Jakarta, 20 Oct. 2019 (AlJazeera News)
When Joko Widodo was sworn in as Indonesia’s president five years ago, tens of thousands of people came out to cheer him in the streets of the capital, Jakarta, in a joyful celebration of the Southeast Asian nation’s democracy.
But when Widodo, a former furniture salesman popularly known as Jokowi, takes the oath of office for his second term on Sunday, there will be no parade to mark the occasion.
The 58-year-old, who is the first president to come from outside Indonesia’s traditional elite, decided he did not want a fancy celebration, according to local media.
He is not the only one in Indonesia feeling less than celebratory.
Students, who took to the streets last month – in opposition to new laws, including one that curbs the powers of the anti-corruption commission or KPK – have threatened to hold protests around Widodo’s inauguration.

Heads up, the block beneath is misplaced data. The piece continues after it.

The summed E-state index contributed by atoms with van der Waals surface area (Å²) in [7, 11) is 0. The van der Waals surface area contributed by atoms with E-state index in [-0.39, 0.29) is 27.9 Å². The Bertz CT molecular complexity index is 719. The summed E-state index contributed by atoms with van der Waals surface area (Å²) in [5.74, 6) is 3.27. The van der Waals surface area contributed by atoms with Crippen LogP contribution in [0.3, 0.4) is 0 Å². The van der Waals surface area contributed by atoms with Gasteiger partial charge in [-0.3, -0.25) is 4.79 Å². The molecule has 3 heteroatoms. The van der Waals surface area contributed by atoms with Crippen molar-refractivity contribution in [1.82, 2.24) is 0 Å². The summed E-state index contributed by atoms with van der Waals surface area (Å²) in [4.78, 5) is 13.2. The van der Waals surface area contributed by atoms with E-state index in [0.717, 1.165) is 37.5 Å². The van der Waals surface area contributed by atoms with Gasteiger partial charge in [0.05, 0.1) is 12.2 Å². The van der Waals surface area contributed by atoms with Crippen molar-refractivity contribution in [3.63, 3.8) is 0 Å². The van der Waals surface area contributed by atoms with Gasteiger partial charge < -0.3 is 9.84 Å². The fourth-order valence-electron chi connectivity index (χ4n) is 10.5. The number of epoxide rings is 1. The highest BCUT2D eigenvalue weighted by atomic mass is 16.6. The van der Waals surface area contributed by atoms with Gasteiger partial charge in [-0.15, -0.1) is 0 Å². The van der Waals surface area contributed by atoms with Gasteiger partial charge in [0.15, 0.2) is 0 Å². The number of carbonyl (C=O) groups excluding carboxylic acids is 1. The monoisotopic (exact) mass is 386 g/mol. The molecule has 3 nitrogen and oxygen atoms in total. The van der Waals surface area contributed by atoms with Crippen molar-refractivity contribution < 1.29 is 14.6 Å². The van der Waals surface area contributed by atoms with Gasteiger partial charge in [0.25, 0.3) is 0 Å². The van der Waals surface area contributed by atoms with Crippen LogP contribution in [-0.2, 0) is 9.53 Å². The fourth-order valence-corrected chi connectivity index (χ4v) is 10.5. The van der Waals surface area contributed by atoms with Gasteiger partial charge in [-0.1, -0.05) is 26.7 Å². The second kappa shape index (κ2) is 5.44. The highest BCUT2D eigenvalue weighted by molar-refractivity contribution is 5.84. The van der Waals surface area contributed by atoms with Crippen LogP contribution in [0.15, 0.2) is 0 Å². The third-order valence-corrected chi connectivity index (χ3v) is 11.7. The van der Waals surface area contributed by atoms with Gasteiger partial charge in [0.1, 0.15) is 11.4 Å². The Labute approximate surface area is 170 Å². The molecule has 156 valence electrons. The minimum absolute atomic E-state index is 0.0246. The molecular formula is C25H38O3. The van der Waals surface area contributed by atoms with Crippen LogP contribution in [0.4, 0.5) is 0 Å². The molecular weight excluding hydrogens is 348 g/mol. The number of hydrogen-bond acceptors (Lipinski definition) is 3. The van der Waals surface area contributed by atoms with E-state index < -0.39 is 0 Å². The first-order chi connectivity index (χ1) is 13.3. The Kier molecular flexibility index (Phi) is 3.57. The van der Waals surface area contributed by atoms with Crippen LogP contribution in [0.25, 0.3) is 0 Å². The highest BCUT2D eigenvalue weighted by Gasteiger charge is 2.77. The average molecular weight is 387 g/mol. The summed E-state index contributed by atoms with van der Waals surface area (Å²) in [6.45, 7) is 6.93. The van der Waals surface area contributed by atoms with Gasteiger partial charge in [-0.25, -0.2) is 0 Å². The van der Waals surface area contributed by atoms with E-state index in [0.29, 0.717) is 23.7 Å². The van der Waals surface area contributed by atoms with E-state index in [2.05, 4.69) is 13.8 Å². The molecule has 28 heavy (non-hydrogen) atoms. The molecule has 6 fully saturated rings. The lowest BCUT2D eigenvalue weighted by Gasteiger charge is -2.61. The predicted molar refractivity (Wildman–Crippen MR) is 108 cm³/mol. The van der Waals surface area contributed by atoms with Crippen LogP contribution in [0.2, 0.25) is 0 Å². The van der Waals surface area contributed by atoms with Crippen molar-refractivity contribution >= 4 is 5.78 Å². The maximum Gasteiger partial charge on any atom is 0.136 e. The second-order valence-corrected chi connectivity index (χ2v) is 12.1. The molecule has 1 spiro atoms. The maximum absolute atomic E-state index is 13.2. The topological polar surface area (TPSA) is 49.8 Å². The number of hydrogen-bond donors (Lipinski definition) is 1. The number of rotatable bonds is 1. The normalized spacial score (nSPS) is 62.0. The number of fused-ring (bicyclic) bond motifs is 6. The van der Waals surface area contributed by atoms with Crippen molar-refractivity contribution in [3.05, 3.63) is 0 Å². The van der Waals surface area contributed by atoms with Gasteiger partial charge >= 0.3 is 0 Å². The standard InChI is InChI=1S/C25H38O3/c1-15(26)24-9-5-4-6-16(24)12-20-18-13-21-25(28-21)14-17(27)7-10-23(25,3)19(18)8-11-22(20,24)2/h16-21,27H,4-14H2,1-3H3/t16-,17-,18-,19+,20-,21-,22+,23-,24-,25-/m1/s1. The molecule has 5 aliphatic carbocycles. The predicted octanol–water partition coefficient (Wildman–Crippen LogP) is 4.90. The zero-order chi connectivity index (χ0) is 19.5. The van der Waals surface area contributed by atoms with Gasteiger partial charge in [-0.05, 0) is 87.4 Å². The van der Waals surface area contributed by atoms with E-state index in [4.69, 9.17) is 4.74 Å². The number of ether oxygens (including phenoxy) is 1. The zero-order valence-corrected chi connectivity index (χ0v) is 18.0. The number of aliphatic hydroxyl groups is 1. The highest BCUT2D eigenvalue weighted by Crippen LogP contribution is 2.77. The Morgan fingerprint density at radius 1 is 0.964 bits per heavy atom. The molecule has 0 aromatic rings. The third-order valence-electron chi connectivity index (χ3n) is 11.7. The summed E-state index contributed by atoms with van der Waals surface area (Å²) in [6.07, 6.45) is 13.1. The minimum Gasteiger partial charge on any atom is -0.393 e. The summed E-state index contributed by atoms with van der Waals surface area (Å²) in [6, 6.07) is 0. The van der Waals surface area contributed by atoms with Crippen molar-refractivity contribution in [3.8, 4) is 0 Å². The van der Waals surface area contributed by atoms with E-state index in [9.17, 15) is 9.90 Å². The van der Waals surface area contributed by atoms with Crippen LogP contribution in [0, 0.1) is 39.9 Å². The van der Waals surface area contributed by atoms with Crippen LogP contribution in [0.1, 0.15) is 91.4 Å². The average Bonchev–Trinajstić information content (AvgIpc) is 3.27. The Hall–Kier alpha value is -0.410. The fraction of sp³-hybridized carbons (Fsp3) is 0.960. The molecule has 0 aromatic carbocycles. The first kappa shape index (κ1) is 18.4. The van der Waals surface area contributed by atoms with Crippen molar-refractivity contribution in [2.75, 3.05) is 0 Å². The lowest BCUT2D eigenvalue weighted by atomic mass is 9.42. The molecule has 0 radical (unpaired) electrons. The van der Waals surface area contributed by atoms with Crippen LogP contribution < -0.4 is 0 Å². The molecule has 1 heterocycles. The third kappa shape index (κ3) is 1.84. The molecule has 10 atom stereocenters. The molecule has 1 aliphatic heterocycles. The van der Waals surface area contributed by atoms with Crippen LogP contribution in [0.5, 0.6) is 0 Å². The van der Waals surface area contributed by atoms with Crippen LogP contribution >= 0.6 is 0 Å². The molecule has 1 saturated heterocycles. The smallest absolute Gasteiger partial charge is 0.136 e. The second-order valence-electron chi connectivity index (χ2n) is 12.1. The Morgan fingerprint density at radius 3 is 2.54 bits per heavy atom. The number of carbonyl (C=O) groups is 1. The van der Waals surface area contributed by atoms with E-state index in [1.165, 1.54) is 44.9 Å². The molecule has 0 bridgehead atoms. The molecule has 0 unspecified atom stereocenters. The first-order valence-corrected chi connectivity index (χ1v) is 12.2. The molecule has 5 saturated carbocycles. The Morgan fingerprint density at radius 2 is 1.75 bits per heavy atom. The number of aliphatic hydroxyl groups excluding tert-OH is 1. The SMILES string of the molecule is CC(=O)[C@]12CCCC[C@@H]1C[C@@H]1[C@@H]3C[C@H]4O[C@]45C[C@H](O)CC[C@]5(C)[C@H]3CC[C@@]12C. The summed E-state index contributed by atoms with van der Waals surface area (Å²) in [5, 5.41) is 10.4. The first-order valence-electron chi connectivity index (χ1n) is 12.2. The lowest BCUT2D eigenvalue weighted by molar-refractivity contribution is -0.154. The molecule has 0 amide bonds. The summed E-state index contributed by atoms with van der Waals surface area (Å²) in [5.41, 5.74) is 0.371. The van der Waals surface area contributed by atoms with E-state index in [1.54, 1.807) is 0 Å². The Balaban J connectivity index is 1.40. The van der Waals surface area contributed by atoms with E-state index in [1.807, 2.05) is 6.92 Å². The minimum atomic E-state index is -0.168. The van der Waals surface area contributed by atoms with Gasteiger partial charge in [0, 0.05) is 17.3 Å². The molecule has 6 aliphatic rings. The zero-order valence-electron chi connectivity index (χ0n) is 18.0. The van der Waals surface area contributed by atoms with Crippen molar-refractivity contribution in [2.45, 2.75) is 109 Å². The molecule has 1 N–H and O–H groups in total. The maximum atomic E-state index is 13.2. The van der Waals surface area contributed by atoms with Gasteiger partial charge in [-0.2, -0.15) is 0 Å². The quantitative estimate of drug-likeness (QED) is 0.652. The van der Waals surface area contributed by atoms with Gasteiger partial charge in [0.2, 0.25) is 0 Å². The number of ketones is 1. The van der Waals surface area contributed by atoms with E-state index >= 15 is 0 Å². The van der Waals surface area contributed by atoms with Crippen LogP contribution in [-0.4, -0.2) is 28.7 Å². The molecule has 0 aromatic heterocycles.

“Back in 2014, he was a clean slate,” said Johanes Sulaiman, a lecturer and political analyst at Universitas Jenderal Achmad Yani in Indonesia’s Bandung.
A former governor of Jakarta, Widodo had not been tested with major policy decisions when he first became president, Sulaiman noted, and that allowed his more liberal supporters to imagine that he was, perhaps, more of a reformist than he really was.
“People were projecting what they wanted onto him and they were disappointed. He’s just a regular politician.”
In April’s elections, Widodo campaigned of continuing his signature policies of big-ticket infrastructure development and pro-poor initiatives, and was elected with 55.5 percent of the vote.